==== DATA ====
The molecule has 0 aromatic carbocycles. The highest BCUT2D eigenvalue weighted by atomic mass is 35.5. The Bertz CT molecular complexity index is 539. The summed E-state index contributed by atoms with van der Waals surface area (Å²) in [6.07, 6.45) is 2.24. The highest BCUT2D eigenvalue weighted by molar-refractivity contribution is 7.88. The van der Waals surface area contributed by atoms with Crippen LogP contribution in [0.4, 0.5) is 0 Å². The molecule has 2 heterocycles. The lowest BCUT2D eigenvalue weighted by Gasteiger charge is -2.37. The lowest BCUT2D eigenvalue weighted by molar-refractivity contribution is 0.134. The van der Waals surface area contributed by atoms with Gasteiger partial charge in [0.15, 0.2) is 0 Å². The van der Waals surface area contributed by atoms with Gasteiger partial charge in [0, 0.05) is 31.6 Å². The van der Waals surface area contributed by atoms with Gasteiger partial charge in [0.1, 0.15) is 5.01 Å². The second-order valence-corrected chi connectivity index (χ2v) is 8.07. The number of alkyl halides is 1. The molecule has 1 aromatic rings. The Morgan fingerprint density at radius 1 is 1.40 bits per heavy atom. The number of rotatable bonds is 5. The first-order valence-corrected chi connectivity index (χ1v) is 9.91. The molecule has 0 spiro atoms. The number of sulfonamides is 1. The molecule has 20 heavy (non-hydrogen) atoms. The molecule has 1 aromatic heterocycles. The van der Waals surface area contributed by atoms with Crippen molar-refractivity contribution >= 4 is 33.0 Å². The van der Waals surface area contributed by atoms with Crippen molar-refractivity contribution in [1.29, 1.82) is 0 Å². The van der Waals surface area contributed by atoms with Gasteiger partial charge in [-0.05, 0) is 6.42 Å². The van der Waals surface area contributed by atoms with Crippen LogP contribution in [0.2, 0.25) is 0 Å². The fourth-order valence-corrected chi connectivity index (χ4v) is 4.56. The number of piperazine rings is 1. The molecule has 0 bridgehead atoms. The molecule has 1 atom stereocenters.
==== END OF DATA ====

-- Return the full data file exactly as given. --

The molecule has 0 aromatic carbocycles. The highest BCUT2D eigenvalue weighted by atomic mass is 35.5. The Bertz CT molecular complexity index is 539. The summed E-state index contributed by atoms with van der Waals surface area (Å²) in [6.07, 6.45) is 2.24. The highest BCUT2D eigenvalue weighted by molar-refractivity contribution is 7.88. The van der Waals surface area contributed by atoms with Crippen LogP contribution in [0.4, 0.5) is 0 Å². The molecule has 2 heterocycles. The lowest BCUT2D eigenvalue weighted by Gasteiger charge is -2.37. The lowest BCUT2D eigenvalue weighted by molar-refractivity contribution is 0.134. The van der Waals surface area contributed by atoms with Gasteiger partial charge in [0.15, 0.2) is 0 Å². The van der Waals surface area contributed by atoms with Gasteiger partial charge in [0, 0.05) is 31.6 Å². The van der Waals surface area contributed by atoms with Gasteiger partial charge in [0.1, 0.15) is 5.01 Å². The second-order valence-corrected chi connectivity index (χ2v) is 8.07. The number of alkyl halides is 1. The molecule has 1 aromatic rings. The Morgan fingerprint density at radius 1 is 1.40 bits per heavy atom. The number of rotatable bonds is 5. The first-order valence-corrected chi connectivity index (χ1v) is 9.91. The molecule has 0 spiro atoms. The number of sulfonamides is 1. The molecule has 20 heavy (non-hydrogen) atoms. The molecule has 1 aromatic heterocycles. The van der Waals surface area contributed by atoms with Crippen molar-refractivity contribution >= 4 is 33.0 Å². The van der Waals surface area contributed by atoms with Crippen molar-refractivity contribution in [1.29, 1.82) is 0 Å². The van der Waals surface area contributed by atoms with Gasteiger partial charge in [-0.05, 0) is 6.42 Å². The van der Waals surface area contributed by atoms with Crippen LogP contribution in [0.2, 0.25) is 0 Å². The fourth-order valence-corrected chi connectivity index (χ4v) is 4.56. The number of piperazine rings is 1. The molecule has 0 bridgehead atoms. The molecule has 1 atom stereocenters.